Lee Whitfield over at Forensics4Cast posted a very good piece on the subject of law enforcement only tools and training, along with the disparity of pricing between law enforcement consumers and private consultants.
You can read his post along with reader comments here.
I have to say that I am in agreement with Lee on this subject and have been for a long time. As a consultant who does a lot of criminal defense work, I am puzzled by the animosity I get from law enforcement people at conferences. If I want to have a conversation with anyone from law enforcement, I have to avoid mentioning that I do criminal defense work. Otherwise the majority of them get defensive and start making claims about how perfect the law enforcement examiners are. In other words, I am wasting my time working for the defense, since their evidence is infallible.
The way I see it, I have no issue working for either side, since the job of a forensics examiner is to gather evidence, both incriminating and exculpatory. As Sergeant Friday used to say "Just the facts, ma'am."
I am also puzzled by law enforcement "discounts" for tools and software. In my opinion, the discounted price is the real price and private companies are getting up charged.
Where did this practice come from? I suspect it is there to discourage private consultants or at the minimum to handicap them by making tools and software more expensive. It reminds of the practice of charging overtime when a serviceman comes to your home or business after hours. That practice started, not as a means to recover additional costs on the part of the service company, but simply to punish customers who called for after hours service. It was desigend to discourage after hours calls by invoking a contrived penalty on those who had the audacity to interrupt the serviceman's weekend.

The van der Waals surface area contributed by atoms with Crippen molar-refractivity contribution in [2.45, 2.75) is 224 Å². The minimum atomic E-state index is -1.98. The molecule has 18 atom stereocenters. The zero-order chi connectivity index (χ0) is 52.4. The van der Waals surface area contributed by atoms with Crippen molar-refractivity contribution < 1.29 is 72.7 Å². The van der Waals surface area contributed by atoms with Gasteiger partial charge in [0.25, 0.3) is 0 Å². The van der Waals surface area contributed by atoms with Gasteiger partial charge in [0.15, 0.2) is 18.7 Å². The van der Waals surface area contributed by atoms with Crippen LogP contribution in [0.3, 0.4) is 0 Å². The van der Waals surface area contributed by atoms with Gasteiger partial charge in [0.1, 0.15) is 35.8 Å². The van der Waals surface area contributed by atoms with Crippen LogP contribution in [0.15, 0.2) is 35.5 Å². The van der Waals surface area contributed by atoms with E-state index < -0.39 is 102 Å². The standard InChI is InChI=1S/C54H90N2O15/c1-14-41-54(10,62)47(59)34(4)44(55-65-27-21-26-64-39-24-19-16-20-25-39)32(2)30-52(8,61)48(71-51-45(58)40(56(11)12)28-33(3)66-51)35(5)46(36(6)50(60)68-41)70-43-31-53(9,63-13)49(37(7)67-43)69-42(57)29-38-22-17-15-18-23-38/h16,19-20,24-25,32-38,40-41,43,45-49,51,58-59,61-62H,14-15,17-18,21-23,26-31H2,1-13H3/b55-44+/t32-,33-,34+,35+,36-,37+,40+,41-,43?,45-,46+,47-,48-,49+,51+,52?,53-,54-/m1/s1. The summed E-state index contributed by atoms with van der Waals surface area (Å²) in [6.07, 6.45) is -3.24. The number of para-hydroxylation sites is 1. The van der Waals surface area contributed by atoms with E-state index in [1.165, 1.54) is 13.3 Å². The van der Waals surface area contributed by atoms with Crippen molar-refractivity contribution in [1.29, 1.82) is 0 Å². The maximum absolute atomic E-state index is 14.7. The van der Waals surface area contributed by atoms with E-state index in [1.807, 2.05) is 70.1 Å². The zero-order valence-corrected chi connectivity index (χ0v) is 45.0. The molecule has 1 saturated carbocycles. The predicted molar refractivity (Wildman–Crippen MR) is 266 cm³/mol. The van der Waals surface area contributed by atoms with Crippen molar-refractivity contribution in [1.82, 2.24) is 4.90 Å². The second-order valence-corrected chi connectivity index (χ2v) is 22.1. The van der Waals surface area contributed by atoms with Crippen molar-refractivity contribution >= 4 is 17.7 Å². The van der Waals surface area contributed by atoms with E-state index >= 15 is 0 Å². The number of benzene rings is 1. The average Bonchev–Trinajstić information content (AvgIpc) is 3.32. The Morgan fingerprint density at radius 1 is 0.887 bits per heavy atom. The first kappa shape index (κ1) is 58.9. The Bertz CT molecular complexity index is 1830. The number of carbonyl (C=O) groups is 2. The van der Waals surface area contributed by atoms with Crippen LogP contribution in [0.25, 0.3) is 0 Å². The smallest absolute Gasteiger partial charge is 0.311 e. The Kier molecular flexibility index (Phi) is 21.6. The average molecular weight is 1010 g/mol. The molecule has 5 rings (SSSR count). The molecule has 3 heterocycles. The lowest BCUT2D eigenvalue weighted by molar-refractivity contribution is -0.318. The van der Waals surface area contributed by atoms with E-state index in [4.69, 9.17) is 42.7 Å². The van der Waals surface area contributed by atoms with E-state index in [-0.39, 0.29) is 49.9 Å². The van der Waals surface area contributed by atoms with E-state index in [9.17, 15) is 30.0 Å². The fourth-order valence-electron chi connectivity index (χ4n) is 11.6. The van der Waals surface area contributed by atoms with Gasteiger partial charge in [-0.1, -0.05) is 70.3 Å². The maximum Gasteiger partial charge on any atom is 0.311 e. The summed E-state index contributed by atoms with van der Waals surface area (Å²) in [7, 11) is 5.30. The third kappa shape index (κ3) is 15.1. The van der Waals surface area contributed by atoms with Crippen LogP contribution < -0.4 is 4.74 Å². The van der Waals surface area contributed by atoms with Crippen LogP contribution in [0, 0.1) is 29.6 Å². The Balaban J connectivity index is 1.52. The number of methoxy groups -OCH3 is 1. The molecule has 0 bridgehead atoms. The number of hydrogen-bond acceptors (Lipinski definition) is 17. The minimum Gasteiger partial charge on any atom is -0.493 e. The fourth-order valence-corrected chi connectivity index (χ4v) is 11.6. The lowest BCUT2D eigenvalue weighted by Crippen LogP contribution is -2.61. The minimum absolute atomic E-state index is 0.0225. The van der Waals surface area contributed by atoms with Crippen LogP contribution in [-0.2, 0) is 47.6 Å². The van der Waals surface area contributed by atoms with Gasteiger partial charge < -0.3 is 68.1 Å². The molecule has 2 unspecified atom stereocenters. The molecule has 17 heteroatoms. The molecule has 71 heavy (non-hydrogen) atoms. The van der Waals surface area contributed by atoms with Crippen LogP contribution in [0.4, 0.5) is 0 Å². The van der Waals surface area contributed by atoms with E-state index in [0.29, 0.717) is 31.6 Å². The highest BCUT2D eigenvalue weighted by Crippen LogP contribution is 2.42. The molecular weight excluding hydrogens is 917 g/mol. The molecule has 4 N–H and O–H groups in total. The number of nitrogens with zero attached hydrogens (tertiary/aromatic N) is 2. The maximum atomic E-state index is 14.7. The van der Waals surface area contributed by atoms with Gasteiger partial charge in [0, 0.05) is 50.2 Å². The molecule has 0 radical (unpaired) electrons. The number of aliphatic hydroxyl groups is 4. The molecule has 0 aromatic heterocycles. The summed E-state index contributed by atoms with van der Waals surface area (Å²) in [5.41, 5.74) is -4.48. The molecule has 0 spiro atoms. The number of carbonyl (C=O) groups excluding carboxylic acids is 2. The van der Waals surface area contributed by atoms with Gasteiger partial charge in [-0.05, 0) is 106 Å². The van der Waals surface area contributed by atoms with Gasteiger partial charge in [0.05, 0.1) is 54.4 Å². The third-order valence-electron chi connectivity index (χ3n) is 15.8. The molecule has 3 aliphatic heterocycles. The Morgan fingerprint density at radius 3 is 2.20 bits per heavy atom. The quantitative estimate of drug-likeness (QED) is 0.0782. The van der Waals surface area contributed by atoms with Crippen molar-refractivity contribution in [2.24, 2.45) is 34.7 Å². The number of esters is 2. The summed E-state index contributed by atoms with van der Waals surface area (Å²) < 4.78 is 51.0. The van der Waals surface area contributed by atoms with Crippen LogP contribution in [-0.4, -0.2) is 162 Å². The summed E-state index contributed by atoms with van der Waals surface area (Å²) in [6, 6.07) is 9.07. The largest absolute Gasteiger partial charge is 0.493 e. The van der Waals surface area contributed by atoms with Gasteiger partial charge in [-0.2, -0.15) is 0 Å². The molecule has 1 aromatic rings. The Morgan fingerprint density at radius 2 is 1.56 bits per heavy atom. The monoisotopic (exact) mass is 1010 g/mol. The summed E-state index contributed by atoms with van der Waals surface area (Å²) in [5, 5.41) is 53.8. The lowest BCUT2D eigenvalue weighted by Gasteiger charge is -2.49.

A few years ago, Guidance Software considered restricting customer access to their message boards by forcing all private users into a "Consultant's Forum" and denying them access to the forums used by law enforcement. Fortunately, they came to their senses before they ended up losing a lot of clients who have to pay a premium for their products to other companies.
I believe in the free exchange of information to advance the field for every exmainer, regardless of who they work for or what kind of cases they take. Digital forensics, as a discipline, is not predicated on what kind of case it is used to analyze. Attempting to give one side an advantage by keeping secrets, restricting training or price gouging certain classes of customers is counter-productive for everyone.
The same holds true for associations that exclude certain classes of examiners by the types of cases they work. It is a lot like cutting off your nose to spite your face. By refusing to interact with examiners who may work on the other side from you in cases just keeps you from learning about how they view the opposing side's work, keeps you from gaining knowledge that can prevent problems for you in cases and does nothing help everyone to learn and avoid common mistakes.
As people who practice a discipline that is in the realm of forensics, open discourse is the best way to improve the field and advance knowledge for everyone.
In the famous words of Forrest Gump, "That is all I have to say about that."